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A person types on a laptop in Miami. Photo: Wilfredo Lee / AP

More businesses are detecting breaches internally, and they’re doing it faster than before, according to CrowdStrike’s Cyber Intrusion Services Casebook of 2017, which analyzes the businesses the cybersecurity technology company worked with this year.

Why it matters: The most visible news about breaches is likely going to be about those businesses that are caught off guard — but that may not be representative of the majority of breaches businesses are dealing with. Per CrowdStrike, this shows companies are improving their security hygiene practices and investing in resources to better detect attacks.

The analysis shows:

  • 68% of businesses were able to internally identify a breach in 2017, up 11% over the year before.
  • The average number of days between the first evidence of an attack and initial detection was about 86 days. “That continues to tick down year over year,” Bryan York, CrowdStrike’s director of services, told Axios.
  • The majority (66%) of hacks are malware-free attacks — for example, spear phishing to gain logins and passwords.
  • Ransomware and destructive malware hacks are increasingly employing methods that are self-propagating, meaning they don’t require human interaction or clicking to spread through systems. York suggests segmenting privileges in systems so that propagation is more difficult, but noted “when it comes to preventing this there’s no magic bullet.”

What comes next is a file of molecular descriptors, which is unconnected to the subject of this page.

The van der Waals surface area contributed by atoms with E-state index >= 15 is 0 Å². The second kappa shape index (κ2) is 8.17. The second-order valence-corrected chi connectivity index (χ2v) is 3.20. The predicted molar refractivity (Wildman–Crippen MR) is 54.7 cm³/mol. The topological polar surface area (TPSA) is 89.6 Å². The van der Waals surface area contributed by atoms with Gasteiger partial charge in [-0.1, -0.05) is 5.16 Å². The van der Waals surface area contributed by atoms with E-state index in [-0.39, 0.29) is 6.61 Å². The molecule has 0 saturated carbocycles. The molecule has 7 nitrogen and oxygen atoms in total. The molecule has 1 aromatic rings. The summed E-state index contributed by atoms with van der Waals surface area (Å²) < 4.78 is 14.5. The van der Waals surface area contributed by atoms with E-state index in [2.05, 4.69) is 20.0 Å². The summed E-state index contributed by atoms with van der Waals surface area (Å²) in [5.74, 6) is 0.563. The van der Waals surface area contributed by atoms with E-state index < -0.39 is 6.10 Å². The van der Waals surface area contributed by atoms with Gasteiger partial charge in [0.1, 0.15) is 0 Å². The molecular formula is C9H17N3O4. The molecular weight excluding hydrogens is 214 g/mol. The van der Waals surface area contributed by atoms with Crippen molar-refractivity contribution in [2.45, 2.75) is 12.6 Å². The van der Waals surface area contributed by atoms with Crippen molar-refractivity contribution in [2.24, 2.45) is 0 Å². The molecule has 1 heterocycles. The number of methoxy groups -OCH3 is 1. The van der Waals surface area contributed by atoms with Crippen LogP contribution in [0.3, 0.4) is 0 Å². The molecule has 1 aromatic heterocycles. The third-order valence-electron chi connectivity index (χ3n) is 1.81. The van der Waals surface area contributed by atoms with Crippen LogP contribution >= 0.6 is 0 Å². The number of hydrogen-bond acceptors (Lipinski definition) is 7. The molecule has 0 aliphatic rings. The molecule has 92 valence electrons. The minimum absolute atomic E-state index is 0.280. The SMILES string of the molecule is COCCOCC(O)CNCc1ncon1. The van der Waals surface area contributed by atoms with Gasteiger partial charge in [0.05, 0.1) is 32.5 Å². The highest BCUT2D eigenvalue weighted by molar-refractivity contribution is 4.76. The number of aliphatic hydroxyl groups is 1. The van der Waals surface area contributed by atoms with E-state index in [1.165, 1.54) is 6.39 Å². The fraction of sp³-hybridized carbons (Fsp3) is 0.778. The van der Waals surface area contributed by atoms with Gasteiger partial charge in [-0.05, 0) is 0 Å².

Go deeper

Former FDA commissioner: "Reliable drug supply is absolutely critical"

Axios' Caitlin Owens and former FDA commissioner Mark McClellan. Photo courtesy of Axios Events

Having a reliable supply of pharmaceutical drugs throughout America will be "absolutely critical" to boosting affordability in health care during the Biden administration, former Food and Drug Administration (FDA) commissioner Mark McClellan said at a virtual Axios Event on Friday.

The big picture: McClellan, who served under President George W. Bush, says drugs having limited supply and limited competition leads to elevated pricing. He considers drug supply to be a national security and public health issue.

Felix Salmon, author of Capital
2 hours ago - Economy & Business

Americans are still spending money

Source: Census Bureau; Chart: Axios Visuals

Americans spent more money at stores and restaurants in 2020 than they did in 2019 — even in the face of a devastating global pandemic that shut down broad sectors of the economy.

Why it matters: The monthly retail sales report this morning came in well below expectations, and showed consumer spending falling on a seasonally-adjusted basis. Total expenditures were still higher in December 2020 than they were a year previously, however.

The deplatforming fight shifts to the courts

Illustration: Eniola Odetunde/Axios

The Capitol riot and tech firms' sweeping attempt in its wake to dislodge the online far right are kicking up efforts to have the courts settle knotty questions about online speech and power.

Why it matters: Legal battles could force the people angry at Big Tech to bring more rigor to arguments that have often devolved into messy sideshows.

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